17 Shii u ū l al-fiqh U ū l ī s ctd. Ijtih ā d: here refers to the whole process of discovering Shar ī a valuations through the sources (rather than being seen as a one of the sources). Mujtahids are generally given the title Ā yatoll ā h (Sign of God) Taql ī d: Every Shii believer should follow (be muqallid to) a living mujtahid. Marja al- taql ī d (marja-i taqlid in Persian), source of emulation, a mujtahid who gains a following of muqallids Has the title Ā yatoll ā h U m ā, Grand Ayatollah. There are typically 4 or 5 marjas at one time, can be only one. In the 20th century Grand Ayatollahs have established major networks of madrasas, hospitals, etc. Grand Ayatollahs receive income from khums. The political potential of their authority was realized in the 1979 revolution.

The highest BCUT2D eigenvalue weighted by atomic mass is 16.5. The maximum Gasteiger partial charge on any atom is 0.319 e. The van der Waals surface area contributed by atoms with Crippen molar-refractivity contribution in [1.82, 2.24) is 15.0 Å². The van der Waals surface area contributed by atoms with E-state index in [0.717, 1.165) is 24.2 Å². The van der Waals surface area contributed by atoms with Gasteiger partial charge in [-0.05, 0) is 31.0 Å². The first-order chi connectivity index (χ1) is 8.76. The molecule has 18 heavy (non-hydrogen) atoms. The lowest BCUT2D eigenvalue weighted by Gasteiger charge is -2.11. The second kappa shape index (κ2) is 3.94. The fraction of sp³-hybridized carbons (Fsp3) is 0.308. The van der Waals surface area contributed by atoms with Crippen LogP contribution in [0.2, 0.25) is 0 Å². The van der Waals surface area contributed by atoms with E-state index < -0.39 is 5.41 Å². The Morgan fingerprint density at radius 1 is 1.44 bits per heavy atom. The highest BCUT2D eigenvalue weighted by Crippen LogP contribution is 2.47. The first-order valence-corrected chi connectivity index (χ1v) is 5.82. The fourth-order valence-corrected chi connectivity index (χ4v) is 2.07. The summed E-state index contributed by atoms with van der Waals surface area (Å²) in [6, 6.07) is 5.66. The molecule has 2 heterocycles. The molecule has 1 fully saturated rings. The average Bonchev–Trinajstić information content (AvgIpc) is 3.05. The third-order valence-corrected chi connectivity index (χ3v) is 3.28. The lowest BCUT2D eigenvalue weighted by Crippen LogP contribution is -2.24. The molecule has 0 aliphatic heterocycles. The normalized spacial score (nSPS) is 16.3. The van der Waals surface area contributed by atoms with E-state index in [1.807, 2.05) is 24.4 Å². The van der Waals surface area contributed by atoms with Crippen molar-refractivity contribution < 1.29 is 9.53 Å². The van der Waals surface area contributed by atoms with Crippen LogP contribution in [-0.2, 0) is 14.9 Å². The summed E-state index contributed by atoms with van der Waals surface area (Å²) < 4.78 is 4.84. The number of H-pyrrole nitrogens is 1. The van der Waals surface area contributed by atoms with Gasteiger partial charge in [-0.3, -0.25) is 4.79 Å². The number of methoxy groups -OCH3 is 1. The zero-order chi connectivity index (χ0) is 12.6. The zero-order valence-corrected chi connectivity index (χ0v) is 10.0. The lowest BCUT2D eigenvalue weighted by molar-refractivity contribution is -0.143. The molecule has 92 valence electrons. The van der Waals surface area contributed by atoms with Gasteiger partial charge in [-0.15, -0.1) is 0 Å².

18 Shii u ū l al-fiqh ctd. The sources of jurisprudence (u ū l al-fiqh): Akhb ā r ī s Recognize only the Quran and the reports (akhb ā r) of the Prophet and the Imams. Reject ijtih ā d More scope for urf and siy ā sa More favorable to mystics

19 Muft ī s and fatwas Fatwa: advisory opinion given by a faq ī h. Muft ī : the person who gives the fatwa The reason for the opinion is usually explained in terms of the sources of fiqh The opinion is not binding, in contrast to the judgment ( ukm) of a judge or ruler A fatwa may be requested by a judge, a ruler or an ordinary person. Most Muslim governments today have an official mufti or someone exercising that capacity (e.g. Council of Indonesian Ulama) Fatwas have been the main way in which fiqh has developed in the later centuries

20 Dar al-Ifta in Cairo, the office of the Mufti of the Republic.